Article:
Demonstrate balanced vehicle movement through steering, braking, and accelerating in a precise and timely manner throughout a variety of adverse conditions;
Recognize vehicle technology systems and explain the benefit of braking, traction, intelligent handling and stability systems.
Confirm the need to protect oneself and others through using active and passive vehicle occupant protection systems;
Display knowledge of responsible actions in regard to physical and psychological conditions affecting driver performance; and
Extend supervised practice with licensed parent or guardian to develop precision in the use of skills, processes, habits and responsibilities.
Positioning a vehicle:
Based on visual referencing skills, dividing attention, space management,
Procedures and sequencing for vehicle operational skill:
Based on pre-drive checks, driver readiness procedures, vehicle control skills, vehicle maneuvering, vehicle position and/or speed selection, and vehicle balance.
Processing traffic and vehicle information into appropriate speed and position selection:
Based on visual search skills, dividing attention, and space management as measured by vehicle speed, roadway position, driver commentary, and appropriate communication.
Precision movements for maintaining vehicle control and balance in expected and unexpected situations:
Based on vehicle speed control, dividing attention, vehicle balance, collision avoidance, response to mechanical failures, and traction loss prevention, detection, and control.
Extend supervised practice with licensed parent or guardian:
Based on delivery of parent guide and completion of Program Skills Log.
II. There is a State research and development program including adequate research, development and procurement of practice driving facilities, simulators, and other similar teaching aids for both school and other driver training use.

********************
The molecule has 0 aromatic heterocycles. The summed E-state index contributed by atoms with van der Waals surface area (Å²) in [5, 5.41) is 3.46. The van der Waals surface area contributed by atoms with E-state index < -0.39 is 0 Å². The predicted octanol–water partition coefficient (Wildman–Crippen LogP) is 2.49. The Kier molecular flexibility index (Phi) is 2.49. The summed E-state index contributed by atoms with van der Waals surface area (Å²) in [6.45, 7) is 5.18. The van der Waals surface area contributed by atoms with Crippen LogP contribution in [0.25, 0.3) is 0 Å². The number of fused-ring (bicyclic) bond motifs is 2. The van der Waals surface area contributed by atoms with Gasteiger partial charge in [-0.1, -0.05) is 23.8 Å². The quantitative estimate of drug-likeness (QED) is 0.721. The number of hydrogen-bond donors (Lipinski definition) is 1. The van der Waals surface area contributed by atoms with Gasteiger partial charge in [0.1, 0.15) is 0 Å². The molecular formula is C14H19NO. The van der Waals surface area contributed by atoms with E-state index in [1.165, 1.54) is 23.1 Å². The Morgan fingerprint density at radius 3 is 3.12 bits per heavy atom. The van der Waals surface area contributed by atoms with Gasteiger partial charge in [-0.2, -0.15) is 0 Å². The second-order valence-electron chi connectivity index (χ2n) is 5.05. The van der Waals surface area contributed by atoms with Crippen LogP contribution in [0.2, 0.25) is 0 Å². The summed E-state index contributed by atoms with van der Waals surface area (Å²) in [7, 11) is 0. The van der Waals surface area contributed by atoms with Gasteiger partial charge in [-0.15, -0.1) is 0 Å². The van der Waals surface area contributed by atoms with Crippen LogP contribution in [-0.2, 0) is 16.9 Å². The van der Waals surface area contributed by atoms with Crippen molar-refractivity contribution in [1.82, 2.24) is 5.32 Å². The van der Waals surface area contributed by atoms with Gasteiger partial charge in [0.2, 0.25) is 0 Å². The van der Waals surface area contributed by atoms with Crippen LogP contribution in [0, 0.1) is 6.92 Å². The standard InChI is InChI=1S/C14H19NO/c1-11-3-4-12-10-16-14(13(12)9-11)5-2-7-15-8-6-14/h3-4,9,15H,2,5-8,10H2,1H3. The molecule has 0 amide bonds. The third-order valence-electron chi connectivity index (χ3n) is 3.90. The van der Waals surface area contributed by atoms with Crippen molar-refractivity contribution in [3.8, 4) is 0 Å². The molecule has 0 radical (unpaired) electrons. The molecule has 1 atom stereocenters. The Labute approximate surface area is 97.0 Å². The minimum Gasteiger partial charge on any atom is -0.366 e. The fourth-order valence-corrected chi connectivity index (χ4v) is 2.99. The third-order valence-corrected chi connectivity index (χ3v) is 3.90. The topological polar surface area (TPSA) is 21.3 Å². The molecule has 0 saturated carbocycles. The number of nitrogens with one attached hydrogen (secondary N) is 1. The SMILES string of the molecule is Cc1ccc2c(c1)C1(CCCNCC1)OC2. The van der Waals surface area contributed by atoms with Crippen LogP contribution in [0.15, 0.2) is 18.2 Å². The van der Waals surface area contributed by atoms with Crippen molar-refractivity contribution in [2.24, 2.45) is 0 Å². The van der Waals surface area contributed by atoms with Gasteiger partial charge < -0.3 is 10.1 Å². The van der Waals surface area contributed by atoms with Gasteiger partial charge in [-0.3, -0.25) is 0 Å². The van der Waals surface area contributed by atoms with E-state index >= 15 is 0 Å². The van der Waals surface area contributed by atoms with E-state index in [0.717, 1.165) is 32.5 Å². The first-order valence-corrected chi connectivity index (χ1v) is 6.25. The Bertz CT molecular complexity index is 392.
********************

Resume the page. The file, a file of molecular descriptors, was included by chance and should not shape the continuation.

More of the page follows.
III. There is a program for adult driver training and retraining.
IV. Commercial driving schools are licensed and commercial driving instructors are certified in accordance with specific criteria adopted by the State.
V. Communication Program
States should develop and implement communication strategies directed at supporting policy and program elements. The SHSO should develop a statewide communications plan and campaign that:
Informs the public about State GDL laws
Identifies audiences at particular risk and develops appropriate messages
Provide culturally competent materials
Informs parents/guardians about the role of supervised driving
VI. Program Evaluation and Data
The SHSO should develop a comprehensive evaluation program to measure progress toward established project goals and objectives and optimize the allocation of limited resources. The State should promote effective evaluation by:
Supporting the analysis of police accident reports;
Encouraging, supporting and training localities in process, impact and outcome evaluation of local programs;
Evaluating the use of program resources and the effectiveness of existing countermeasures for the general public and high-risk populations; and
Ensuring that evaluation results are used to identify problems, plan new programs and improve existing programs.